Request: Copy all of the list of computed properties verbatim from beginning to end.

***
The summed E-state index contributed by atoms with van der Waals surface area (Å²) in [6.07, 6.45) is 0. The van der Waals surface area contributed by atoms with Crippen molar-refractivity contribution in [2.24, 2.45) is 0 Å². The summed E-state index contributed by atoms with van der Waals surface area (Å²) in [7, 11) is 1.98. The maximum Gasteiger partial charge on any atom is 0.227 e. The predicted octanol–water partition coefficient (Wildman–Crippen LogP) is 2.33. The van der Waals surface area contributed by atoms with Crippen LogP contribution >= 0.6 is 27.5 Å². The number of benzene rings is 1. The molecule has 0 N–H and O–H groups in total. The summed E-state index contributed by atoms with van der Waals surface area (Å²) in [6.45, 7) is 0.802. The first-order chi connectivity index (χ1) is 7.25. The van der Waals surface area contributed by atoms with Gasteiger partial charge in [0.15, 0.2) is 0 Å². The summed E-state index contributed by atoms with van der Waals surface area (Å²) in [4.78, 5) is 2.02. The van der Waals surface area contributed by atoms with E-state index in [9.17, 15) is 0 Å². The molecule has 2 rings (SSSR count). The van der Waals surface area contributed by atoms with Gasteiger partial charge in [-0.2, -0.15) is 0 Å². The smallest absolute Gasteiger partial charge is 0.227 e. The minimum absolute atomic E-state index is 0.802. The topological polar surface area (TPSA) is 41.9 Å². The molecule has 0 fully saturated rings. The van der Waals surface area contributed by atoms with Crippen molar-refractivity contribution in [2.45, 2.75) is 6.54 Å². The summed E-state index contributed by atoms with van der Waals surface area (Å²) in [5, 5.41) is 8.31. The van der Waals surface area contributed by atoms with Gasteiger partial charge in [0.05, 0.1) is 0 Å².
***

The summed E-state index contributed by atoms with van der Waals surface area (Å²) in [6.07, 6.45) is 0. The van der Waals surface area contributed by atoms with Crippen molar-refractivity contribution in [2.24, 2.45) is 0 Å². The summed E-state index contributed by atoms with van der Waals surface area (Å²) in [7, 11) is 1.98. The maximum Gasteiger partial charge on any atom is 0.227 e. The predicted octanol–water partition coefficient (Wildman–Crippen LogP) is 2.33. The van der Waals surface area contributed by atoms with Crippen LogP contribution >= 0.6 is 27.5 Å². The number of benzene rings is 1. The molecule has 0 N–H and O–H groups in total. The summed E-state index contributed by atoms with van der Waals surface area (Å²) in [6.45, 7) is 0.802. The first-order chi connectivity index (χ1) is 7.25. The van der Waals surface area contributed by atoms with Gasteiger partial charge in [0.15, 0.2) is 0 Å². The summed E-state index contributed by atoms with van der Waals surface area (Å²) in [4.78, 5) is 2.02. The van der Waals surface area contributed by atoms with E-state index in [9.17, 15) is 0 Å². The molecule has 2 rings (SSSR count). The van der Waals surface area contributed by atoms with Gasteiger partial charge in [-0.2, -0.15) is 0 Å². The smallest absolute Gasteiger partial charge is 0.227 e. The minimum absolute atomic E-state index is 0.802. The topological polar surface area (TPSA) is 41.9 Å². The molecule has 0 fully saturated rings. The van der Waals surface area contributed by atoms with Crippen molar-refractivity contribution in [2.45, 2.75) is 6.54 Å². The summed E-state index contributed by atoms with van der Waals surface area (Å²) in [5, 5.41) is 8.31. The van der Waals surface area contributed by atoms with Gasteiger partial charge in [0.05, 0.1) is 0 Å².